Within that build, steps 7-9 highlight the image deployment to GKE through Cloud Deploy. If you click on step 9, the result of the build states that the deployment to “prod” is awaiting approval.

2. Go to the Cloud Deploy homepage from the GCP Console and click on the ci-cd-test pipeline.

3. Within the pipeline, click on the release associated with the latest cloud build deployment. Here you see that the “Happy” image is deployed successfully to both “test” and “staging”, but there’s an approval process required for the “prod” cluster.

4. From the GCP Console, search for Kubernetes Engine; from the left-hand navigation, click on “Workloads.” Here you can see that the image deployment is successful in the two “test” and “staging” GKE environments.

5. Now that the deployment is queued for production, check your primary email and validate that you received a notification for approval. It will look something like this.

6. From the email, click the here hyperlink and it will take you to the Cloud deploy pipeline page.

7. From the Pipeline page, approve or reject the release so the deployment can be pushed to “prod” in GKE. In this case, we will approve.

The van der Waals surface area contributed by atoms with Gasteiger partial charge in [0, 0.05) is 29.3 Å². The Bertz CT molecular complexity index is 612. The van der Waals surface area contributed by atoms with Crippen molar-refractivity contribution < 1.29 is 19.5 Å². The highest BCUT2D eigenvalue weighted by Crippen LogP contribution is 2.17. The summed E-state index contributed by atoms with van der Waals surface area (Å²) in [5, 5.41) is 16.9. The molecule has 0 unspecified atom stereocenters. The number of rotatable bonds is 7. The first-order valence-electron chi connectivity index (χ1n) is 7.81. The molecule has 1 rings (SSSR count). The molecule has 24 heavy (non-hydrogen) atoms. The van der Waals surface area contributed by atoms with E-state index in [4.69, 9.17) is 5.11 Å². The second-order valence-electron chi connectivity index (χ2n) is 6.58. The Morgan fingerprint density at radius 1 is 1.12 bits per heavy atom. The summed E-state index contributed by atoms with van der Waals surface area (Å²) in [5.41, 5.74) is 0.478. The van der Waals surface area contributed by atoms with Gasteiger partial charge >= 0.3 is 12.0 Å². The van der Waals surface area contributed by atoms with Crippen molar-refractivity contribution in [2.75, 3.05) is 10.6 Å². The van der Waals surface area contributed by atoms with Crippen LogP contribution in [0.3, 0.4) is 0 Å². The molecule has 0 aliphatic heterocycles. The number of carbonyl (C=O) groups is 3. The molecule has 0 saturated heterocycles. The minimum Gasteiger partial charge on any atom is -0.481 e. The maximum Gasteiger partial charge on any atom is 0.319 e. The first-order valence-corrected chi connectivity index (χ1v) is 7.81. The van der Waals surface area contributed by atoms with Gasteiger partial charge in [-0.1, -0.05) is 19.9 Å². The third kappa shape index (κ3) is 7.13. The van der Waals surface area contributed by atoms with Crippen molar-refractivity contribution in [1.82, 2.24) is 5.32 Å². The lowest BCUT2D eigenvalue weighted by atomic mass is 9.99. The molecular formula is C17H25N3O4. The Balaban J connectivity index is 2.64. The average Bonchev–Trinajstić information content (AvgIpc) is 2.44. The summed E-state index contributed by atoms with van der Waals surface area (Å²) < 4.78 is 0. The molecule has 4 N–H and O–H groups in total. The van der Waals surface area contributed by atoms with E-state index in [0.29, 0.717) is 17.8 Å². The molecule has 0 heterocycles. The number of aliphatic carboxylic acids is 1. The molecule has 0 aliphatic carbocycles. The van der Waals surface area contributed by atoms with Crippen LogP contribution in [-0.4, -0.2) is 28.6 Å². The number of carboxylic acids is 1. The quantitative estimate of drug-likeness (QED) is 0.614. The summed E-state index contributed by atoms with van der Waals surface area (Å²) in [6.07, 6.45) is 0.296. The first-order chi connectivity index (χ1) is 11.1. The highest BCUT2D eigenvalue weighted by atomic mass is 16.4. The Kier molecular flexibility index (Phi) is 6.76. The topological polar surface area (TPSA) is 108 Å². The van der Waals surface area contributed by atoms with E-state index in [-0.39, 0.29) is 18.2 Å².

7. If you go back to the Kubernetes workload page, you’ll see that the image rollout to prod was successful.

In parallel, validate your Cloud Deploy, continuous deployment pipeline also confirms a successful rollout.

III. Run Cloud Build configuration file for “Vulnerable” path (container image has vulnerabilities)

We will show two failure paths with this deployment: image vulnerabilities and Binary Authorization policy enforcement.

A. First, failed deployment to push docker image to Artifact Registry because of severity-specific vulnerabilities –

1. Ensure your GitHub Repo is connected as a repository in Cloud Build. Refer to the “Create the GitHub Repository Integration for Cloud Build” section on how to do this.

2. Ensure your Cloud Build Trigger called CI/CD-blog-trigger is created. Refer to the section “Create a Trigger for Cloud Build” on how to do this.

3. Since the Trigger is already enabled, any updates to your repository will trigger this cloud build deployment.

4. View the cloudbuild-vulnerable.yaml file from your GitHub repo. This is the cloud build configuration file for the “Vulnerable” Docker path.